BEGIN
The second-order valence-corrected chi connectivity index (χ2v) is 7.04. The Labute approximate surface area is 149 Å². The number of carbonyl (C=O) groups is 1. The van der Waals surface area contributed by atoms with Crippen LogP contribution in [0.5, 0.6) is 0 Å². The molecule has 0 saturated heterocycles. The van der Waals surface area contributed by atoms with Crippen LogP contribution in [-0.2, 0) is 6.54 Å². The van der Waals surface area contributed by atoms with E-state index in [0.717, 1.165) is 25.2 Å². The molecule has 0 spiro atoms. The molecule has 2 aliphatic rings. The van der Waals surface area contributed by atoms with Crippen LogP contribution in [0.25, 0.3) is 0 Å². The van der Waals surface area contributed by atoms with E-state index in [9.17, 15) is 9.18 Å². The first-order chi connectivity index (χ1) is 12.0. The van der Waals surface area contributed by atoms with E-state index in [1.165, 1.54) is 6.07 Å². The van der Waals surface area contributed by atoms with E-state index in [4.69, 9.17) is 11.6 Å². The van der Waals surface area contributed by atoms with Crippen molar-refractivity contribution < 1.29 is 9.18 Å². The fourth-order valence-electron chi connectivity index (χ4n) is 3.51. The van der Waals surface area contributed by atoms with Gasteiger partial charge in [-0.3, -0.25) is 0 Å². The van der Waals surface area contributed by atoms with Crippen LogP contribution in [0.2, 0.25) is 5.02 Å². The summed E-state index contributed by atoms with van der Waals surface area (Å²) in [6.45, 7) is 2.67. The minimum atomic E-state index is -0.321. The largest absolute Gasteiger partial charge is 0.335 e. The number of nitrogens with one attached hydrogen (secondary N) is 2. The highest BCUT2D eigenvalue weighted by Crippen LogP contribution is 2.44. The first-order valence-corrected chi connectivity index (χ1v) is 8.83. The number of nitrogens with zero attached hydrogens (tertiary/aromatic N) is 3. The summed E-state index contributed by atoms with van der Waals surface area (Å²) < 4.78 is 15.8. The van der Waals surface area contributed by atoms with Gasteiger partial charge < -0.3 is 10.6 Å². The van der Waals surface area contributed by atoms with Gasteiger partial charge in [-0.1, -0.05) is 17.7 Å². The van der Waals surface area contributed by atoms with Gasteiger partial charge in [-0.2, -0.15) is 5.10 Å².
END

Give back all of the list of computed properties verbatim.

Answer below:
The second-order valence-corrected chi connectivity index (χ2v) is 7.04. The Labute approximate surface area is 149 Å². The number of carbonyl (C=O) groups is 1. The van der Waals surface area contributed by atoms with Crippen LogP contribution in [0.5, 0.6) is 0 Å². The molecule has 0 saturated heterocycles. The van der Waals surface area contributed by atoms with Crippen LogP contribution in [-0.2, 0) is 6.54 Å². The van der Waals surface area contributed by atoms with E-state index in [0.717, 1.165) is 25.2 Å². The molecule has 0 spiro atoms. The molecule has 2 aliphatic rings. The van der Waals surface area contributed by atoms with Crippen LogP contribution in [0.25, 0.3) is 0 Å². The van der Waals surface area contributed by atoms with E-state index in [9.17, 15) is 9.18 Å². The first-order chi connectivity index (χ1) is 12.0. The van der Waals surface area contributed by atoms with E-state index in [1.165, 1.54) is 6.07 Å². The van der Waals surface area contributed by atoms with E-state index in [4.69, 9.17) is 11.6 Å². The van der Waals surface area contributed by atoms with Crippen molar-refractivity contribution < 1.29 is 9.18 Å². The fourth-order valence-electron chi connectivity index (χ4n) is 3.51. The van der Waals surface area contributed by atoms with Gasteiger partial charge in [-0.3, -0.25) is 0 Å². The van der Waals surface area contributed by atoms with Crippen LogP contribution in [0.2, 0.25) is 5.02 Å². The summed E-state index contributed by atoms with van der Waals surface area (Å²) in [6.45, 7) is 2.67. The minimum atomic E-state index is -0.321. The largest absolute Gasteiger partial charge is 0.335 e. The number of nitrogens with one attached hydrogen (secondary N) is 2. The highest BCUT2D eigenvalue weighted by Crippen LogP contribution is 2.44. The first-order valence-corrected chi connectivity index (χ1v) is 8.83. The number of nitrogens with zero attached hydrogens (tertiary/aromatic N) is 3. The summed E-state index contributed by atoms with van der Waals surface area (Å²) < 4.78 is 15.8. The van der Waals surface area contributed by atoms with Gasteiger partial charge < -0.3 is 10.6 Å². The van der Waals surface area contributed by atoms with Gasteiger partial charge in [-0.1, -0.05) is 17.7 Å². The van der Waals surface area contributed by atoms with Gasteiger partial charge in [-0.2, -0.15) is 5.10 Å².